Many women who experience postpartum preeclampsia show no signs or symptoms during pregnancy.
Also, you might not suspect that anything is wrong when you're focused on recovering after childbirth and caring for a newborn. Hence, it is difficult to detect on your own the presence of postpartum preeclampsia.
Signs and symptoms of postpartum preeclampsia — which are typically similar to those of preeclampsia that occurs during pregnancy — might include:
High blood pressure (hypertension) — 140/90 millimeters of mercury (mm Hg),
sudden weight gain typically more than 2 pounds a week.
If you have the signs and symptoms of postpartum preeclampsia shortly after giving birth, it is imperative to contact your health care provider for a consultation as immediate medical care might be needed.
The causes of postpartum preeclampsia and preeclampsia that occurs during pregnancy aren't well-understood.
Preeclampsia is typically cured by childbirth, it is believed that postpartum preeclampsia is triggered during pregnancy but does not cause symptoms under after delivery.
Hence, the causes of both postpartum preeclampsia and preeclampsia that occur during pregnancy still are not well-understood and is undergoing continuous studies.
4 Making a Diagnosis
Postpartum preeclampsia is usually diagnosed with lab tests.
It is important to immediate seek your health care provider once you have noticed that you have any of the signs and symptoms of postpartum preeclampsia following childbirth.
Make sure to come prepared with information which will help optimize your medical appointment as well as what you can expect for your health care provider.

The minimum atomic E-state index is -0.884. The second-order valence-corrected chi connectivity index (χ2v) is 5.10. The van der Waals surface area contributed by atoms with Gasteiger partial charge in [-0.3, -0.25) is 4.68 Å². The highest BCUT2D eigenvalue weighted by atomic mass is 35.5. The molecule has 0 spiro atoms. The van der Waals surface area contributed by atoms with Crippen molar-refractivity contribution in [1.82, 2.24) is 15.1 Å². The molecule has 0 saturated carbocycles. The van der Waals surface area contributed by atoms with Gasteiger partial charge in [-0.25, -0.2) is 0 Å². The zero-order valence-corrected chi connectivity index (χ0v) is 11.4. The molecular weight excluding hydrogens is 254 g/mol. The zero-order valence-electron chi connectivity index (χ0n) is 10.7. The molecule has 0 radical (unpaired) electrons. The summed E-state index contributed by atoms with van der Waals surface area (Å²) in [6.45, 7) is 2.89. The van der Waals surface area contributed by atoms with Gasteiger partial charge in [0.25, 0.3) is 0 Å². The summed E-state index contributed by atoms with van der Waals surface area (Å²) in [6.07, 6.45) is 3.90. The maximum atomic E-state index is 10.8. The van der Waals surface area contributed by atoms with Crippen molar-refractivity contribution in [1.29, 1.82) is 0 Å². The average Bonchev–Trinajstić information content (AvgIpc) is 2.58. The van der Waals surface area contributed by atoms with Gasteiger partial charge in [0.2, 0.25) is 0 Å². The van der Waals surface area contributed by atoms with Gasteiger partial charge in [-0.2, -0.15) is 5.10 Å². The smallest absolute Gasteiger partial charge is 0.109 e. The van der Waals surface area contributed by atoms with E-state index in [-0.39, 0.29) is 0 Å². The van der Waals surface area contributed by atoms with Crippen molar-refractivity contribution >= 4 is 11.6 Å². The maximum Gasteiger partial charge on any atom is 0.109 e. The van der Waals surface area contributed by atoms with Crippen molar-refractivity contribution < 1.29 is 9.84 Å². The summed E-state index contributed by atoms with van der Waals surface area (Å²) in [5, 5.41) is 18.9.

First thing to do before an appointment is to ask about pre-appointment restrictions.
In most cases you will be seen immediately but if that is not the case, ask for restrictions in activities needed prior to the appointment.
It is also important that you are accompanied by a family member or a friend which can offer comfort as you are probably fearing for your condition and is anxious of what you are feeling.
Having someone with you during the appointment may help remember things that you forgot and unable to notice which can prove important in understanding your condition.
Here are some common questions to ask your health care provider in understanding postpartum preeclampsia:
How serious is my condition?
What kinds of tests do I need?
What are the treatment options?
How can I best manage other health conditions along with postpartum preeclampsia?
Can I continue to do my usual activities?
What signs or symptoms should prompt me to call you or go to the hospital?
If you have other questions not on your list, do not hesitate to ask it during the appointment.
Here are the things to expect from your doctor during the appointment:
Your health care provider will most likely complete your medical history by asking a lot of questions about your symptoms.
Such questions include:
Have you had any unusual symptoms lately, such as blurred vision or headaches?
Did you experience preeclampsia or postpartum preeclampsia with any previous pregnancies?
Have you had any other complications during a previous pregnancy?
Lab tests include:
Blood tests: these tests can determine how well your liver and kidneys are functioning and whether your blood has a normal number of platelets — the cells that help blood clot.
Urinalysis: your health care provider might test a sample of your urine to see if it contains protein. If you've already been discharged from the hospital after childbirth and your health care provider suspects that you have postpartum preeclampsia, you might need to be readmitted to the hospital.
Postpartum preeclampsia may be treated with different medications based on the symptoms presented.
If your blood pressure is dangerously high, your health care provider might prescribe a medication to lower your blood pressure (antihypertensive medication).